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The Liz Irving Centre of Excellence
Sept 30, 2004, Profile by Martin Bronstein; SquashTalk Independent News Service © 2004;

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When Liz Irving accepted the invitation to do some coaching at the Squash City club in Amsterdam five years ago, little did she know that she would make Amsterdam one of the squash world’s centers of excellence. True there were a bunch of Australian men players who had decided that Amsterdam was a pleasant place to live in order to be near the world squash action, but they actually played each other.

What Ms. Irving did was to use all her vast knowledge gained from nearly two decades on the world squash circuit to coach. Furthermore she became the first major women coach not attached to a national association. Her success as a coach was quickly rewarded with the appointment as Dutch national coach.

Her gender was important, certainly for Vanessa Atkinson, the English-born Dutch champion who is now ranked three in the world.

“She speaks to me as another woman. She speaks from experience because she too had mental struggles as a player. I had them – still have them - so she understood exactly what I was going through and that was a great help,” Atkinson said.

Vanessa Atkinson, Liz Irving, Karen Kronemeyer, and Annelize Naude, photo © 2004 Martin Bronstein

Atkinson started traveling to Amsterdam from the The Hague as soon as Irving arrived in Amsterdam five years ago and was then ranked 29th in the world. She has no doubt that Irving had a big hand in her rise to the top ranks of the world’s squash players. Irving thinks the job is not yet finished.

“It’s been gratifying to see Vanessa improve so much, but the really great thing is that there’s more to come, there is still room for improvement, which means she could get to the top,” Irving said, taking time out from watching the Dutch team train during the World Team Championships in Amsterdam tgo talk to Squashtalk..

Her position is a perfect arrangement for two other members of the Dutch team, Annelize Naude and Karen Kronemeyer, who both take private coaching from Irving. The move from private coach to national coach is seamless and the continuity cannot be anything but beneficial for both players and country.

Naude moved to Amsterdam from her native South Africa five years ago; in May 2000 she was ranked 86 in the world. She is now down to 21 and Irving thinks heading for the top ten.

Naude also claims that her improvement is due to Irving’s input – specially on the technical side.

“She is one of the best female coaches – and she really know the technical side. She has helped my technique so much. I just like the way she coaches,” Naude says.

To which Irving responds: “Players have to trust you. If you are radically changing their technique which takes months, not weeks, they have to trust that what your are telling them will eventually improve them.”

Irving puts enormous importance on technique:

“You must have all-round technique. For example, if a player finds an opponent too good at the front and I say ‘Lob them’, well, if they don’t know how to get under the ball and do a proper lob, then they are going to lose. Strategy is important but if you don’t have the technique, you can’t carry out the strategy,” Irving says. “If you can’t play a drop shot from the back of the court, you have problems.”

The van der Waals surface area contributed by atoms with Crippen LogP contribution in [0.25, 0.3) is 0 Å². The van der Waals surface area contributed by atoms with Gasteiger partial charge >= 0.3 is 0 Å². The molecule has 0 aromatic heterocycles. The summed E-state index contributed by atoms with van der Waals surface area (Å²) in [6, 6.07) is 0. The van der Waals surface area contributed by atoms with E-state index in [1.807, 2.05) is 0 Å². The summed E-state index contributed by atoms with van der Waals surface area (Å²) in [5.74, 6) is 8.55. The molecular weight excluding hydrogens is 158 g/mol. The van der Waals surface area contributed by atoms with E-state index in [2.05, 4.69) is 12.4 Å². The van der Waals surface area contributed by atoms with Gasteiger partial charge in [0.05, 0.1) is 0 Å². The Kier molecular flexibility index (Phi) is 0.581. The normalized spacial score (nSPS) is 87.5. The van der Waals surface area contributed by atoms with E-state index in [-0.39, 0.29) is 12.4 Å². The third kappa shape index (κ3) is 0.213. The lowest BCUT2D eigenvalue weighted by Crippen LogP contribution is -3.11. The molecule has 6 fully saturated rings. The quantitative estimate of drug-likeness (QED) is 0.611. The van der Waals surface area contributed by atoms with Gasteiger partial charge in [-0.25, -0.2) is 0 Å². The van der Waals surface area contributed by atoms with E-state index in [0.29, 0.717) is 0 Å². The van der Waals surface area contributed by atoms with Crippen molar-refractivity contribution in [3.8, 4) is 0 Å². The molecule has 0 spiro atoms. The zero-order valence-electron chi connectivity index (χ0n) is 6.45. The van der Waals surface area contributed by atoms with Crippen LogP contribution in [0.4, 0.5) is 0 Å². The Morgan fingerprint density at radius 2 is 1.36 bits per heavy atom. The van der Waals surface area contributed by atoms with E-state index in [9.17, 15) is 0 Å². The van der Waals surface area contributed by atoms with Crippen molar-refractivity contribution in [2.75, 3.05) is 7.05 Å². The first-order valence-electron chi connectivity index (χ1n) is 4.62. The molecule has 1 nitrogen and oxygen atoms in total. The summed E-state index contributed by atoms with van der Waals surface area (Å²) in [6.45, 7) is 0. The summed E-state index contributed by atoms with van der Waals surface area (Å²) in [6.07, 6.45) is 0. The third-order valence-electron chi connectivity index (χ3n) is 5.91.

Can you teach strategy? Irving ponders for a few seconds and replies:

“There are rules in squash and if you follow those rules you will play good squash. It’s no good having lots of shots if you don’t use them in the right place. Or if you are not constantly aware of your opponent’s position. Yes, you can teach strategy,” she claims, implying that technique, strategy and movement are all linked.

This is confirmed by Nicole David, the Malaysian prospect who won the world junior title twice. She dropped by Amsterdam about three years ago, liked the atmosphere that Irving created and then raised funds to move to Amsterdam for three months a year.

“I was looking for something new and Liz’s experience on the circuit is so wide. She brings everything together – the Egyptian style, the English style and tells me how to compete with the top players. She has taught me how to use my speed efficiently and she has given me more options on the ball. My shots are being used more and I am more consistent now. I am definitely a better player now,” David says.

Irving says that as much as she enjoys coaching the elite players she doesn’t make that much money from that side of her work..

“I do about 25 hours of coaching a week and that is mostly amateurs and club members. I do enjoy coaching,” she says with conviction. She is in the process of updating her website, which she uses to spread the word of her methods and is finally, after five years in the country, taking a positive step to learn Dutch by taking a week long Dutch immersion course in a nunnery.

She will tell you most firmly that you can’t fix your technique in a week, but obviously believes that you can learn a new language in the same amount of time. The inconsistency doesn’t really matter, everybody understands her in English and everybody gets better on the court. Liz Irving is living proof that excellence can be passed on.



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